2018 Rams look into the mirror and see 2017 Jaguars

Rick Gosselin

The veteran approach worked for the Jacksonville Jaguars last season.

The Los Angeles Rams are hoping the same approach works for them in 2018.

The Jaguars slogged to a 3-13 finish in 2016, their ninth consecutive non-winning season. Jacksonville had not been to the playoffs since 2007 and hadn’t won a division title since 1999. The Jaguars had a quality defense, finishing sixth in the NFL in 2016. But with only 33 sacks and 13 takeaways, they lacked the plays and playmakers to get that defense off the field.

So Jacksonville spent freely in free agency, signing defensive end Calais Campbell to address the pass rush and cornerback A.J. Bouye and safety Barry Church to address the plays. Campbell collected 14 ½ sacks to finish second in the NFL individually, and Jacksonville vaulted to second as a team with 55. Bouye intercepted six passes and Church four as Jacksonville vaulted to second in the NFL as a team with 33 takeaways.

That reinforced defense also allowed the second fewest points and yards in the NFL, powering the Jaguars to an AFC South title and the AFC championship game. Both Bouye and Campbell were voted to the Pro Bowl.

The 2017 Rams had sacks and takeaways, finishing in the top five in both categories with their 28 takeaways and 48 sacks. But Los Angeles lacked a slam-the-door element to their defense, still allowing too many yards (19th in the NFL) and too many points (329).

So the Rams aggressively pursued veteran players who could help defensive coordinator Wade Phillips slam that door in 2018 and allow Los Angeles to take the next step as a contender. The Rams captured the NFC West last season with an 11-5 record but lost in the opening round of the playoffs.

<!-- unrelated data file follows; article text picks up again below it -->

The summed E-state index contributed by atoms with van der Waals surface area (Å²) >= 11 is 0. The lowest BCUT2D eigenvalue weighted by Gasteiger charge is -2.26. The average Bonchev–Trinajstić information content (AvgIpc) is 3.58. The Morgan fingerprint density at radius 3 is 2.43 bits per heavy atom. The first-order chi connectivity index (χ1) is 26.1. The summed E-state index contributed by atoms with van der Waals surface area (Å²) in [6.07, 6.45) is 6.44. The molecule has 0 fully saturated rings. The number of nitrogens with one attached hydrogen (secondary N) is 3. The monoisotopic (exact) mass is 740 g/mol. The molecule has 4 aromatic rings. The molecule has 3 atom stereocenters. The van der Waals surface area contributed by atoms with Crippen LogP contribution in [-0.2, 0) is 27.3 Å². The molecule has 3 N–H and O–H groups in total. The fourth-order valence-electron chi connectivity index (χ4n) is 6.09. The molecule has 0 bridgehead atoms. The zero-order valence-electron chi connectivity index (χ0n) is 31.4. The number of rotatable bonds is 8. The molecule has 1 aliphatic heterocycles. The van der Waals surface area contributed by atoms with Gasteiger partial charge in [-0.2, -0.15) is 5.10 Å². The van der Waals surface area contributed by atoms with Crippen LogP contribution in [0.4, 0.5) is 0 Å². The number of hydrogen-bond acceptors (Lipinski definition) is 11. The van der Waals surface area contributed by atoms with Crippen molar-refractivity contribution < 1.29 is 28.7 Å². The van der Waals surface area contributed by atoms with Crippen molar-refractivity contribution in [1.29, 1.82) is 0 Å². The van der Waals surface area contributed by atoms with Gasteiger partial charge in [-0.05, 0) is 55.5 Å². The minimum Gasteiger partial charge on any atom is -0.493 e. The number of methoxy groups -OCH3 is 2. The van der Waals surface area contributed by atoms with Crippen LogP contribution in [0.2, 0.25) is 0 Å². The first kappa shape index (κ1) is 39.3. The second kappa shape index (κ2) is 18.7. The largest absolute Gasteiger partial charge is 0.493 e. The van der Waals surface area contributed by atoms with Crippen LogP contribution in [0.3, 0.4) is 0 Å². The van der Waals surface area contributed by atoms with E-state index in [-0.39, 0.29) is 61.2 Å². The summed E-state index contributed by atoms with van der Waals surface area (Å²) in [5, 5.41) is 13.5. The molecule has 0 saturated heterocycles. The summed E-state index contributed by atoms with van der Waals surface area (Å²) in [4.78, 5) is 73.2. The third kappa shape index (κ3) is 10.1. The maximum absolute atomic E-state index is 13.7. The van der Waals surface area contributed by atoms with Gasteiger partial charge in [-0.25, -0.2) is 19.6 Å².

The acquisitions were eye-popping. Start with the NFL’s highest-paid defensive player, defensive tackle Ndamukong Suh, who signed with the Rams after becoming a salary-cap casualty at Miami. He was the second overall pick of his draft (2010) and has been voted to five Pro Bowls in his eight seasons. He has 51 ½ career sacks.

Trades gave the Rams the best coverage tandem in football, landing cornerbacks Marcus Peters from the Chiefs and Aqib Talib from the Broncos. Like Suh, both entered the NFL as first-round picks and lived up to their draft hype.

Peters was the NFL Defensive Rookie of the Year in 2015 and intercepted 19 passes in his three seasons, tops in the league. He has been voted to two Pro Bowls. Talib is a five-time Pro Bowl selection who was a key element of a top-ranked defense that helped the Denver Broncos win a Super Bowl in 2016. He brings 34 career interceptions to Los Angeles.

They fortify a defensive unit that already features three players chosen in the Top 15 of drafts – Pro Bowl tackle Aaron Donald, fellow tackle Michael Brockers and inside linebacker Mark Barron. Donald has been to four Pro Bowls himself and is considered the best inside pass rusher in football.

This offseason the Rams did trade away their leading tackler, inside linebacker Alex Ogletree (95 tackles) and their leading edge-rusher Robert Quinn (8 ½ sacks). But upgraded cornerback play should lead to more coverage sacks. And that’s where Phillips can put his stamp on all this talent.

Phillips is the Godfather of NFL pass rushes. Everywhere he coached his pass rush has terrorized quarterbacks. His defenses have led the NFL in sacks four times, and two other times his pass rush has led a conference. His defenses generated 61 sacks at San Diego in 2006, 59 sacks at Dallas in 2008 and 56 at New Orleans in 1983.

The pass rush is where it’s at in today’s NFL. On paper, Phillips has the talent at his disposal to generate 50-plus sacks for the 10th time in his coaching career. When you tackle the quarterback, good things happen. Jacksonville can attest to that. The Rams hope the same offseason approach can work for them in 2018.


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